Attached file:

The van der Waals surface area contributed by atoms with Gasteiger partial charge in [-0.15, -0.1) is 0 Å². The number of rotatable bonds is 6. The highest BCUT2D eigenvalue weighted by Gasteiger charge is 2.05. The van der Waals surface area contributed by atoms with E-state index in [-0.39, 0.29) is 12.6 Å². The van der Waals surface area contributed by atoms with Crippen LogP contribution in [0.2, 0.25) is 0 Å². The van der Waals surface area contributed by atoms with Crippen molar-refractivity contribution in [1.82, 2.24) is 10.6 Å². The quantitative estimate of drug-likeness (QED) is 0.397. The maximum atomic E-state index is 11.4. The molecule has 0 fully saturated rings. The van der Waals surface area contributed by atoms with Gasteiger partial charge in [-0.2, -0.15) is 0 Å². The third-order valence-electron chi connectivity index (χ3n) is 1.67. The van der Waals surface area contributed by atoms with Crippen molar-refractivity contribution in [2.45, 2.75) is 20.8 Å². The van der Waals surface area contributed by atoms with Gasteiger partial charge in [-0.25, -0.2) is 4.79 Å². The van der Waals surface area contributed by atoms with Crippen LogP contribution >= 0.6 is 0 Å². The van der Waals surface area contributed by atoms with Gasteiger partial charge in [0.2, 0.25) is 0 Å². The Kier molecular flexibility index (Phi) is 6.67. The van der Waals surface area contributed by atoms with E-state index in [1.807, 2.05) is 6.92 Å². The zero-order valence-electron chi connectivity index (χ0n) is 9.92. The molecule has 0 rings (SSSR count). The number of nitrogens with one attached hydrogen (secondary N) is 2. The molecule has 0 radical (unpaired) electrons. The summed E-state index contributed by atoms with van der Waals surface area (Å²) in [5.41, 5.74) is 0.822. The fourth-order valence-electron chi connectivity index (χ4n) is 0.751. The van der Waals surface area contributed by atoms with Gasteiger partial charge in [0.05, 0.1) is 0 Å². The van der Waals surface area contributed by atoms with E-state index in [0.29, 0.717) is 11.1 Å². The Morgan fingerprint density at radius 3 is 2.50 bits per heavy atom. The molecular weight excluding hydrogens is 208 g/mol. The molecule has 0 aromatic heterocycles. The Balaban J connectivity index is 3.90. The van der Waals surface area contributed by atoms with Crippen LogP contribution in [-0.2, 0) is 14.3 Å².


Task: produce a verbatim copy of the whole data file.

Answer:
The van der Waals surface area contributed by atoms with Gasteiger partial charge in [-0.15, -0.1) is 0 Å². The number of rotatable bonds is 6. The highest BCUT2D eigenvalue weighted by Gasteiger charge is 2.05. The van der Waals surface area contributed by atoms with E-state index in [-0.39, 0.29) is 12.6 Å². The van der Waals surface area contributed by atoms with Crippen LogP contribution in [0.2, 0.25) is 0 Å². The van der Waals surface area contributed by atoms with Crippen molar-refractivity contribution in [1.82, 2.24) is 10.6 Å². The quantitative estimate of drug-likeness (QED) is 0.397. The maximum atomic E-state index is 11.4. The molecule has 0 fully saturated rings. The van der Waals surface area contributed by atoms with Gasteiger partial charge in [-0.2, -0.15) is 0 Å². The third-order valence-electron chi connectivity index (χ3n) is 1.67. The van der Waals surface area contributed by atoms with Crippen molar-refractivity contribution in [2.45, 2.75) is 20.8 Å². The van der Waals surface area contributed by atoms with Gasteiger partial charge in [-0.25, -0.2) is 4.79 Å². The van der Waals surface area contributed by atoms with Crippen LogP contribution >= 0.6 is 0 Å². The van der Waals surface area contributed by atoms with Gasteiger partial charge in [0.2, 0.25) is 0 Å². The Kier molecular flexibility index (Phi) is 6.67. The van der Waals surface area contributed by atoms with E-state index in [1.807, 2.05) is 6.92 Å². The zero-order valence-electron chi connectivity index (χ0n) is 9.92. The molecule has 0 rings (SSSR count). The number of nitrogens with one attached hydrogen (secondary N) is 2. The molecule has 0 radical (unpaired) electrons. The summed E-state index contributed by atoms with van der Waals surface area (Å²) in [5.41, 5.74) is 0.822. The fourth-order valence-electron chi connectivity index (χ4n) is 0.751. The van der Waals surface area contributed by atoms with Gasteiger partial charge in [0.05, 0.1) is 0 Å². The van der Waals surface area contributed by atoms with E-state index in [0.29, 0.717) is 11.1 Å². The Morgan fingerprint density at radius 3 is 2.50 bits per heavy atom. The molecular weight excluding hydrogens is 208 g/mol. The molecule has 0 aromatic heterocycles. The Balaban J connectivity index is 3.90. The van der Waals surface area contributed by atoms with Crippen LogP contribution in [-0.2, 0) is 14.3 Å².